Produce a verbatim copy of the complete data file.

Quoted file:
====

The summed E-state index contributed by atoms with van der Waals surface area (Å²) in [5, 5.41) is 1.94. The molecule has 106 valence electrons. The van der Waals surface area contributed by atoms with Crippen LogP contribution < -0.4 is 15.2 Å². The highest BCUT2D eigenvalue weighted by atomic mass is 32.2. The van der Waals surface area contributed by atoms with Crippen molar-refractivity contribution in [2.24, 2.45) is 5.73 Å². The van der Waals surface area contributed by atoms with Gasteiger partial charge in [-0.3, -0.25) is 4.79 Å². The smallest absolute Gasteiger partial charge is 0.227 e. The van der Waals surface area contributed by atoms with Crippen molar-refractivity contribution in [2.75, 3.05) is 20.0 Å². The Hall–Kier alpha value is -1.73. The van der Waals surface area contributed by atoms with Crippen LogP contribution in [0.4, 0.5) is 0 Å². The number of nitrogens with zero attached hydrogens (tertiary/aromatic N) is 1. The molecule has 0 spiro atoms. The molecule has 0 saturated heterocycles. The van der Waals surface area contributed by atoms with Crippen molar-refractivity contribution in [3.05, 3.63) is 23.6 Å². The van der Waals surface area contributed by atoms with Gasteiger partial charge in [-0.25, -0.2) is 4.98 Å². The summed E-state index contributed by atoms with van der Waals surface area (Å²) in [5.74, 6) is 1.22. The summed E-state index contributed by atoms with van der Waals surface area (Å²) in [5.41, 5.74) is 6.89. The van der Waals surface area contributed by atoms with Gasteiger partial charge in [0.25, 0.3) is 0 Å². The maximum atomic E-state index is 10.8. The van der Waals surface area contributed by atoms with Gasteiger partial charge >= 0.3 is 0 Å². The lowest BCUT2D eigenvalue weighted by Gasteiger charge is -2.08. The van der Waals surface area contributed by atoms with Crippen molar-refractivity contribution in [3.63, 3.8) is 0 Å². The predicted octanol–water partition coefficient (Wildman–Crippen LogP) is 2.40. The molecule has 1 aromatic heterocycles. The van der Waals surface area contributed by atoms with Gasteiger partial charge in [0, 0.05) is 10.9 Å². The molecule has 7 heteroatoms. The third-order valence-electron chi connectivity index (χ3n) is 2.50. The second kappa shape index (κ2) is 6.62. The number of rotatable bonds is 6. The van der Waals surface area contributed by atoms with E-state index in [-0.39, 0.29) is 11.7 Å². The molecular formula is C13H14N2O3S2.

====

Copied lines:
The summed E-state index contributed by atoms with van der Waals surface area (Å²) in [5, 5.41) is 1.94. The molecule has 106 valence electrons. The van der Waals surface area contributed by atoms with Crippen LogP contribution < -0.4 is 15.2 Å². The highest BCUT2D eigenvalue weighted by atomic mass is 32.2. The van der Waals surface area contributed by atoms with Crippen molar-refractivity contribution in [2.24, 2.45) is 5.73 Å². The van der Waals surface area contributed by atoms with Gasteiger partial charge in [-0.3, -0.25) is 4.79 Å². The smallest absolute Gasteiger partial charge is 0.227 e. The van der Waals surface area contributed by atoms with Crippen molar-refractivity contribution in [2.75, 3.05) is 20.0 Å². The Hall–Kier alpha value is -1.73. The van der Waals surface area contributed by atoms with Crippen LogP contribution in [0.4, 0.5) is 0 Å². The number of nitrogens with zero attached hydrogens (tertiary/aromatic N) is 1. The molecule has 0 spiro atoms. The molecule has 0 saturated heterocycles. The van der Waals surface area contributed by atoms with Crippen molar-refractivity contribution in [3.05, 3.63) is 23.6 Å². The van der Waals surface area contributed by atoms with Gasteiger partial charge in [-0.25, -0.2) is 4.98 Å². The summed E-state index contributed by atoms with van der Waals surface area (Å²) in [5.74, 6) is 1.22. The summed E-state index contributed by atoms with van der Waals surface area (Å²) in [5.41, 5.74) is 6.89. The van der Waals surface area contributed by atoms with Gasteiger partial charge in [0.25, 0.3) is 0 Å². The maximum atomic E-state index is 10.8. The van der Waals surface area contributed by atoms with Gasteiger partial charge >= 0.3 is 0 Å². The lowest BCUT2D eigenvalue weighted by Gasteiger charge is -2.08. The van der Waals surface area contributed by atoms with Crippen molar-refractivity contribution in [3.63, 3.8) is 0 Å². The predicted octanol–water partition coefficient (Wildman–Crippen LogP) is 2.40. The molecule has 1 aromatic heterocycles. The van der Waals surface area contributed by atoms with Gasteiger partial charge in [0, 0.05) is 10.9 Å². The molecule has 7 heteroatoms. The third-order valence-electron chi connectivity index (χ3n) is 2.50. The second kappa shape index (κ2) is 6.62. The number of rotatable bonds is 6. The van der Waals surface area contributed by atoms with E-state index in [-0.39, 0.29) is 11.7 Å². The molecular formula is C13H14N2O3S2.